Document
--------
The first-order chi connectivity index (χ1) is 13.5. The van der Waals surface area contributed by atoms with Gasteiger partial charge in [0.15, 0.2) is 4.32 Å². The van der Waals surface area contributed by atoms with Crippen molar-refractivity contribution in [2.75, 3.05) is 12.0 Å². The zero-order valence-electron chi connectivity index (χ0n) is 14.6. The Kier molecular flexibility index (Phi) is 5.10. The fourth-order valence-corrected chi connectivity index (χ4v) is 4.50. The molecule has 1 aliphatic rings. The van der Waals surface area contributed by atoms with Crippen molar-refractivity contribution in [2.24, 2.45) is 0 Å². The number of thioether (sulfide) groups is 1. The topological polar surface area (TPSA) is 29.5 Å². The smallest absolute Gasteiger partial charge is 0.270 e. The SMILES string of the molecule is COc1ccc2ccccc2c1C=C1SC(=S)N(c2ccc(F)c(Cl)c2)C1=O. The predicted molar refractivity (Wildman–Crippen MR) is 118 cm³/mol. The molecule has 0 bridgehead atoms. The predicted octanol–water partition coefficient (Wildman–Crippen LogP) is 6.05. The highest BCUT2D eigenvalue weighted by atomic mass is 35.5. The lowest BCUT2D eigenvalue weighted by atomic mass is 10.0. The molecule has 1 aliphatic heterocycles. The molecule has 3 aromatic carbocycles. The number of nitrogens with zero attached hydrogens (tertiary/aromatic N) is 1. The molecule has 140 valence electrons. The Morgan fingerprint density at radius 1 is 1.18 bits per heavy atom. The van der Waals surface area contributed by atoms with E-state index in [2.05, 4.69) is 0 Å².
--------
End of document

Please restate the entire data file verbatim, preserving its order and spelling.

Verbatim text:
The first-order chi connectivity index (χ1) is 13.5. The van der Waals surface area contributed by atoms with Gasteiger partial charge in [0.15, 0.2) is 4.32 Å². The van der Waals surface area contributed by atoms with Crippen molar-refractivity contribution in [2.75, 3.05) is 12.0 Å². The zero-order valence-electron chi connectivity index (χ0n) is 14.6. The Kier molecular flexibility index (Phi) is 5.10. The fourth-order valence-corrected chi connectivity index (χ4v) is 4.50. The molecule has 1 aliphatic rings. The van der Waals surface area contributed by atoms with Crippen molar-refractivity contribution in [2.24, 2.45) is 0 Å². The number of thioether (sulfide) groups is 1. The topological polar surface area (TPSA) is 29.5 Å². The smallest absolute Gasteiger partial charge is 0.270 e. The SMILES string of the molecule is COc1ccc2ccccc2c1C=C1SC(=S)N(c2ccc(F)c(Cl)c2)C1=O. The predicted molar refractivity (Wildman–Crippen MR) is 118 cm³/mol. The molecule has 0 bridgehead atoms. The predicted octanol–water partition coefficient (Wildman–Crippen LogP) is 6.05. The highest BCUT2D eigenvalue weighted by atomic mass is 35.5. The lowest BCUT2D eigenvalue weighted by atomic mass is 10.0. The molecule has 1 aliphatic heterocycles. The molecule has 3 aromatic carbocycles. The number of nitrogens with zero attached hydrogens (tertiary/aromatic N) is 1. The molecule has 140 valence electrons. The Morgan fingerprint density at radius 1 is 1.18 bits per heavy atom. The van der Waals surface area contributed by atoms with E-state index in [2.05, 4.69) is 0 Å².